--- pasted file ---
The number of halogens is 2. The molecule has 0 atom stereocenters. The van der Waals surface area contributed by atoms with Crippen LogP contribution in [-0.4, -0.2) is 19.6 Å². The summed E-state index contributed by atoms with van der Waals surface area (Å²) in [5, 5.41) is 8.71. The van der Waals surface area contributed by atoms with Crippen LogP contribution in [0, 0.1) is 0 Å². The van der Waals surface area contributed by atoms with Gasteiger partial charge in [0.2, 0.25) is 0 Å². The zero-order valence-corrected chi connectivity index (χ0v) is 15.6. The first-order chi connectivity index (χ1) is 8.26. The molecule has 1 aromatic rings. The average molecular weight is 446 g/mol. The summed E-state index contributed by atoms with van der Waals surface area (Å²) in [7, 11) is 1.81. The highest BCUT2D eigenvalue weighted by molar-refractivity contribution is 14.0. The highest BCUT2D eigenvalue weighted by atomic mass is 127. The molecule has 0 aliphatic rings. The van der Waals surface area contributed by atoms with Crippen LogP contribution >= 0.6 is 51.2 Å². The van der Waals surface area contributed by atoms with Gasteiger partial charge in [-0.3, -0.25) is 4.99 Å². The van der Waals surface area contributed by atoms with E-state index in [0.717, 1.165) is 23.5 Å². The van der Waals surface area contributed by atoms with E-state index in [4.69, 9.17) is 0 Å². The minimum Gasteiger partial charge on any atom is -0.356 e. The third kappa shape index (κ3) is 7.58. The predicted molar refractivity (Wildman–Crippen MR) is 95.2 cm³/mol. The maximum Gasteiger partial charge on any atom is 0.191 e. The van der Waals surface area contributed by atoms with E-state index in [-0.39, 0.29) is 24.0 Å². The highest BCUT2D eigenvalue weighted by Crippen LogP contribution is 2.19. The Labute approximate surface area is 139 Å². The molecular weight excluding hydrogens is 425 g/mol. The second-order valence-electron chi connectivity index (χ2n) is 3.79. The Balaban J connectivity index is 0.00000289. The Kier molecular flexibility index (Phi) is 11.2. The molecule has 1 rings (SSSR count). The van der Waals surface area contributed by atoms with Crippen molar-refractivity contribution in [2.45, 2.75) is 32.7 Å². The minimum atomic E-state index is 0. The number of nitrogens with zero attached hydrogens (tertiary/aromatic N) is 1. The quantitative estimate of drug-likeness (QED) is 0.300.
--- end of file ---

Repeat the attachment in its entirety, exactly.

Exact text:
The number of halogens is 2. The molecule has 0 atom stereocenters. The van der Waals surface area contributed by atoms with Crippen LogP contribution in [-0.4, -0.2) is 19.6 Å². The summed E-state index contributed by atoms with van der Waals surface area (Å²) in [5, 5.41) is 8.71. The van der Waals surface area contributed by atoms with Crippen LogP contribution in [0, 0.1) is 0 Å². The van der Waals surface area contributed by atoms with Gasteiger partial charge in [0.2, 0.25) is 0 Å². The zero-order valence-corrected chi connectivity index (χ0v) is 15.6. The first-order chi connectivity index (χ1) is 8.26. The molecule has 1 aromatic rings. The average molecular weight is 446 g/mol. The summed E-state index contributed by atoms with van der Waals surface area (Å²) in [7, 11) is 1.81. The highest BCUT2D eigenvalue weighted by molar-refractivity contribution is 14.0. The highest BCUT2D eigenvalue weighted by atomic mass is 127. The molecule has 0 aliphatic rings. The van der Waals surface area contributed by atoms with Crippen LogP contribution >= 0.6 is 51.2 Å². The van der Waals surface area contributed by atoms with Gasteiger partial charge in [-0.3, -0.25) is 4.99 Å². The van der Waals surface area contributed by atoms with E-state index in [0.717, 1.165) is 23.5 Å². The van der Waals surface area contributed by atoms with E-state index in [4.69, 9.17) is 0 Å². The minimum Gasteiger partial charge on any atom is -0.356 e. The third kappa shape index (κ3) is 7.58. The predicted molar refractivity (Wildman–Crippen MR) is 95.2 cm³/mol. The maximum Gasteiger partial charge on any atom is 0.191 e. The van der Waals surface area contributed by atoms with E-state index in [-0.39, 0.29) is 24.0 Å². The highest BCUT2D eigenvalue weighted by Crippen LogP contribution is 2.19. The Labute approximate surface area is 139 Å². The molecular weight excluding hydrogens is 425 g/mol. The second-order valence-electron chi connectivity index (χ2n) is 3.79. The Balaban J connectivity index is 0.00000289. The Kier molecular flexibility index (Phi) is 11.2. The molecule has 1 rings (SSSR count). The van der Waals surface area contributed by atoms with Crippen molar-refractivity contribution in [2.45, 2.75) is 32.7 Å². The minimum atomic E-state index is 0. The number of nitrogens with zero attached hydrogens (tertiary/aromatic N) is 1. The quantitative estimate of drug-likeness (QED) is 0.300.